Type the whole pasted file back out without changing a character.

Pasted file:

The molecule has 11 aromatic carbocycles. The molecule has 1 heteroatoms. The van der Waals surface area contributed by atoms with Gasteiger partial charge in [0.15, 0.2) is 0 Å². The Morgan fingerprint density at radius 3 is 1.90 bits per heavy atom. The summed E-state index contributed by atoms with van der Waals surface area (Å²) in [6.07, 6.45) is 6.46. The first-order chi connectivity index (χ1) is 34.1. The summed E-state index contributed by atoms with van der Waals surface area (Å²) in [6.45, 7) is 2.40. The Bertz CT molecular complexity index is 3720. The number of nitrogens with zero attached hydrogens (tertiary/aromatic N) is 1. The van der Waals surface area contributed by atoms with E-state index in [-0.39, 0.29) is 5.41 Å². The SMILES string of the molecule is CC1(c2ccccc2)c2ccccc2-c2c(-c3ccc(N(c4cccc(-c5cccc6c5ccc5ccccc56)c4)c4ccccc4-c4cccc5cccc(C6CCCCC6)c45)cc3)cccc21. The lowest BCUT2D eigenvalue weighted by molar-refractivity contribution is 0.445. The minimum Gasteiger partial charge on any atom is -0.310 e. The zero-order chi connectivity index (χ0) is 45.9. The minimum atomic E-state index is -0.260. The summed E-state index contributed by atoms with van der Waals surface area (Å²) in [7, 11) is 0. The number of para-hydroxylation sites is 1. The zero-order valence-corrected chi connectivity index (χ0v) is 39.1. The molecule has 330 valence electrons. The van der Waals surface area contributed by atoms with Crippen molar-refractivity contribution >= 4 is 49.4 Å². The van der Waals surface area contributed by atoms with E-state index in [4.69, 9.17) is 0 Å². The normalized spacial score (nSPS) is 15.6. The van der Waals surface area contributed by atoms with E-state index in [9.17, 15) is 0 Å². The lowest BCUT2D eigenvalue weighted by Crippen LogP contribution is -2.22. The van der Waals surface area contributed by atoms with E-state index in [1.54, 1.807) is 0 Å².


The molecule has 11 aromatic carbocycles. The molecule has 1 heteroatoms. The van der Waals surface area contributed by atoms with Gasteiger partial charge in [0.15, 0.2) is 0 Å². The Morgan fingerprint density at radius 3 is 1.90 bits per heavy atom. The summed E-state index contributed by atoms with van der Waals surface area (Å²) in [6.07, 6.45) is 6.46. The first-order chi connectivity index (χ1) is 34.1. The summed E-state index contributed by atoms with van der Waals surface area (Å²) in [6.45, 7) is 2.40. The Bertz CT molecular complexity index is 3720. The number of nitrogens with zero attached hydrogens (tertiary/aromatic N) is 1. The van der Waals surface area contributed by atoms with E-state index in [-0.39, 0.29) is 5.41 Å². The SMILES string of the molecule is CC1(c2ccccc2)c2ccccc2-c2c(-c3ccc(N(c4cccc(-c5cccc6c5ccc5ccccc56)c4)c4ccccc4-c4cccc5cccc(C6CCCCC6)c45)cc3)cccc21. The lowest BCUT2D eigenvalue weighted by molar-refractivity contribution is 0.445. The minimum Gasteiger partial charge on any atom is -0.310 e. The zero-order chi connectivity index (χ0) is 45.9. The minimum atomic E-state index is -0.260. The summed E-state index contributed by atoms with van der Waals surface area (Å²) in [7, 11) is 0. The number of para-hydroxylation sites is 1. The zero-order valence-corrected chi connectivity index (χ0v) is 39.1. The molecule has 330 valence electrons. The van der Waals surface area contributed by atoms with Crippen molar-refractivity contribution >= 4 is 49.4 Å². The van der Waals surface area contributed by atoms with E-state index in [4.69, 9.17) is 0 Å². The normalized spacial score (nSPS) is 15.6. The van der Waals surface area contributed by atoms with E-state index in [9.17, 15) is 0 Å². The lowest BCUT2D eigenvalue weighted by Crippen LogP contribution is -2.22. The van der Waals surface area contributed by atoms with E-state index in [1.54, 1.807) is 0 Å².